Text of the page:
Cedarville Magazine Summer 2014 - page 20

Cedarville Magazine
Washington’s sweeping contributions
Securing American independence as
General in the Revolutionary War
Presiding over the framing of the
U.S. Constitution
Protecting and advancing religious
liberty for all, inclusive of minority
Establishing the precedents of the
American presidency
Modeling the orderly and peaceful
transition of power
Any of these would have sufficed to
be remembered by history. Washington’s
constellation of accomplishments caused
his contemporaries to call him “the Father
of his Country.” In prior generations, he was
the national colossus towering as “first in
war, first in peace, and first in the hearts of
his countrymen.” Seemingly, today’s leaders
could still learn a thing or two from “His
Contemporary analysts, however,
focus on debunking traditional stories
about Washington or emphasizing his
flaws and imperfections. Such efforts to
cut Washington down to size nevertheless
underscore his abiding influence.
But a key element of Washington’s
leadership often remains unacknowledged
or unrecognized: how the Bible shaped
him as he shaped America. Washington’s
biblical knowledge ranged from Genesis
to Revelation, with well over 200 biblical
allusions or citations in his writings
including numerous references to
Christianity, God, heaven, prayer, and
the Ten Commandments, to name a few.
Consider a letter he wrote in April 1789.
Its classic style bristles with biblical and
theological concepts:
The blessed Religion revealed in the
word of God will remain an eternal
and awful monument to prove that
the best Institutions may be abused
by human depravity; and that they
may even, in some instances be made
subservient to the vilest of purposes.
Washington’s leadership often reflected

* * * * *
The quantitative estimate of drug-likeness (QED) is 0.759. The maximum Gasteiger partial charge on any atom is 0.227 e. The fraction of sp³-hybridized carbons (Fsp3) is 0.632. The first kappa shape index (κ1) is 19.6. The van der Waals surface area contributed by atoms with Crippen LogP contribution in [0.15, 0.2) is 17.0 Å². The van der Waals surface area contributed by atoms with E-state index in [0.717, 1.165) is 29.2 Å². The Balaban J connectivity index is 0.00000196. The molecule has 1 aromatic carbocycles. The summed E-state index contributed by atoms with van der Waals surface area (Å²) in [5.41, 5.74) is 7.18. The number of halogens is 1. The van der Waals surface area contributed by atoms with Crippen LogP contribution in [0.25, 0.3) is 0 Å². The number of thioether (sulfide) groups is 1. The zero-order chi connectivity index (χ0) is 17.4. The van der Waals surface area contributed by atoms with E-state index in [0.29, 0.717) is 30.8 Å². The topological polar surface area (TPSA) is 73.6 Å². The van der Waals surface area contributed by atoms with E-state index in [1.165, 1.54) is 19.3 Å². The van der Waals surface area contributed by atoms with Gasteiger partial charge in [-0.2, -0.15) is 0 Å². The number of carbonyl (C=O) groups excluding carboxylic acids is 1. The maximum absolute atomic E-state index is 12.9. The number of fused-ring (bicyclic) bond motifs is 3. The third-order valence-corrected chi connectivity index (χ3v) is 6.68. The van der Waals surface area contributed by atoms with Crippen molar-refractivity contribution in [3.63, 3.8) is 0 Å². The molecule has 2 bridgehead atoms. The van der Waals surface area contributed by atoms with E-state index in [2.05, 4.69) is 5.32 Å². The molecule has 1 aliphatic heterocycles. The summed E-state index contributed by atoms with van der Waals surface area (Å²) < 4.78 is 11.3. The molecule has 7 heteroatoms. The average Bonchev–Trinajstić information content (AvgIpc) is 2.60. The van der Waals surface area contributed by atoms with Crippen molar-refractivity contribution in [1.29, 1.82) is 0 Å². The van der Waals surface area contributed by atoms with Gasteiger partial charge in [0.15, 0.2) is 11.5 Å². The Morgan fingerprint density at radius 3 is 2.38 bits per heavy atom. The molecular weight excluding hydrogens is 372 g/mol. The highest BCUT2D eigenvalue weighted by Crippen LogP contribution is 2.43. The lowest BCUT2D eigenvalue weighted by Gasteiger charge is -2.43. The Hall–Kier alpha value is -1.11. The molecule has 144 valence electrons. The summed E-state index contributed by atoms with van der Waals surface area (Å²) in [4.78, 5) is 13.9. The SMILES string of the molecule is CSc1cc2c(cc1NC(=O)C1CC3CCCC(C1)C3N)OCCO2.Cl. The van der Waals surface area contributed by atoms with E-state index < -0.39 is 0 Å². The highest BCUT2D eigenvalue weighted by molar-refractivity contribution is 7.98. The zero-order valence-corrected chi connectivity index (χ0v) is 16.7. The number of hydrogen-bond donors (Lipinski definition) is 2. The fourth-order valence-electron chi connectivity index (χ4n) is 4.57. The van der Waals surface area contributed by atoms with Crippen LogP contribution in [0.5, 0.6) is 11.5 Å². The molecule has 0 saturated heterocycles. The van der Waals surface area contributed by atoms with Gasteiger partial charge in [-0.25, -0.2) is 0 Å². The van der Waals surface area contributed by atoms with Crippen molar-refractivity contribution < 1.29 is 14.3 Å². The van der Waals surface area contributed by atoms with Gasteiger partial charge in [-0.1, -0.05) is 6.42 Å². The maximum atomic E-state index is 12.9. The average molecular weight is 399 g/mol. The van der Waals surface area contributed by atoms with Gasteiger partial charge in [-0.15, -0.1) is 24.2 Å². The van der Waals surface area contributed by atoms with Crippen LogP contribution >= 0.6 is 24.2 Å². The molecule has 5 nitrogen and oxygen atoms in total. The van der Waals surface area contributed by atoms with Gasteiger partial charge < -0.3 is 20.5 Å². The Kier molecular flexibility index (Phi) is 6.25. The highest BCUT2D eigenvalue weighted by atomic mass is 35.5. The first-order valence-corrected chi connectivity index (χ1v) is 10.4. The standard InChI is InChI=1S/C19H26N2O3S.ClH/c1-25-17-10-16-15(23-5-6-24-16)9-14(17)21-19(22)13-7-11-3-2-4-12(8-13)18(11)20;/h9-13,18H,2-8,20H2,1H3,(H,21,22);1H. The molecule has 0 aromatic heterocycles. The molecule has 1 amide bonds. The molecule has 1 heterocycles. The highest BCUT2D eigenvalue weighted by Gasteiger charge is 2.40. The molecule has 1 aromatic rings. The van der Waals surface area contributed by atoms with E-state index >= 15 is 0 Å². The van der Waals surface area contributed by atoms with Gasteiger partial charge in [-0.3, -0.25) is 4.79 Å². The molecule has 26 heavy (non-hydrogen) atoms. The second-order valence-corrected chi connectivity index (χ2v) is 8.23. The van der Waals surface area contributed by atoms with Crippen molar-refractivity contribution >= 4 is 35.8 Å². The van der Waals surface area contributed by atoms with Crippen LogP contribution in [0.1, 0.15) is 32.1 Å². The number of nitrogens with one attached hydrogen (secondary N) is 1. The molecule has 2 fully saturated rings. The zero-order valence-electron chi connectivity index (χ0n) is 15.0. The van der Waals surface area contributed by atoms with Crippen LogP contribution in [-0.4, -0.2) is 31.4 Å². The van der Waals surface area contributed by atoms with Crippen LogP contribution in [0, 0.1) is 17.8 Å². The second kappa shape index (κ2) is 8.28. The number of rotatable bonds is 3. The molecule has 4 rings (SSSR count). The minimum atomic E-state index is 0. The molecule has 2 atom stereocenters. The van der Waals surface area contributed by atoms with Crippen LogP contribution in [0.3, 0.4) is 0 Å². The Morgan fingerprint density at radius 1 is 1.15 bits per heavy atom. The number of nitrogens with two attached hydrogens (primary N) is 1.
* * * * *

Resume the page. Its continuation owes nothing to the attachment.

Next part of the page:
scriptural emphases. Consider three
examples of biblical ideas that impacted
Washington’s leadership: providence,
perseverance, and humility.
In his first inaugural address 225
years ago, Washington declared, “… the
republican model of government [is]
justly considered as deeply, perhaps as
finally, staked on the experiment entrusted
to the hands of the American people.”
This experiment was possible due to
“that Almighty Being who rules over the
Universe, who presides in the Councils of
Nations, and whose providential aids can
supply every human defect.”
Newly inaugurated President
Washington believed providence was the
“invisible hand” behind America’s success:
No People can be bound to acknowledge
and adore the invisible hand, which
conducts the Affairs of men more than
the People of the United States. Every
step, by which they have advanced to
the character of an independent nation,
seems to have been distinguished by
some token of providential agency.
The Invisible Hand in
by Peter A. Lillback ’74
Our era is marked by political correctness and
efforts to downplay Western civilization. Yet
Americans still recognize George Washington
as a great leader.
History is filled with examples of men
and women who based their leadership
on biblical principles. This topic is of
particular interest to Dr. Peter Lillback
’77 whose scholarship has focused on
America’s first President. His 2006
national best-seller,
George Washington’s
Sacred Fire
, distills 15 years of research
on Washington’s life, leadership, and
letters. It reveals a man guided by faith
and grounded in Scripture.
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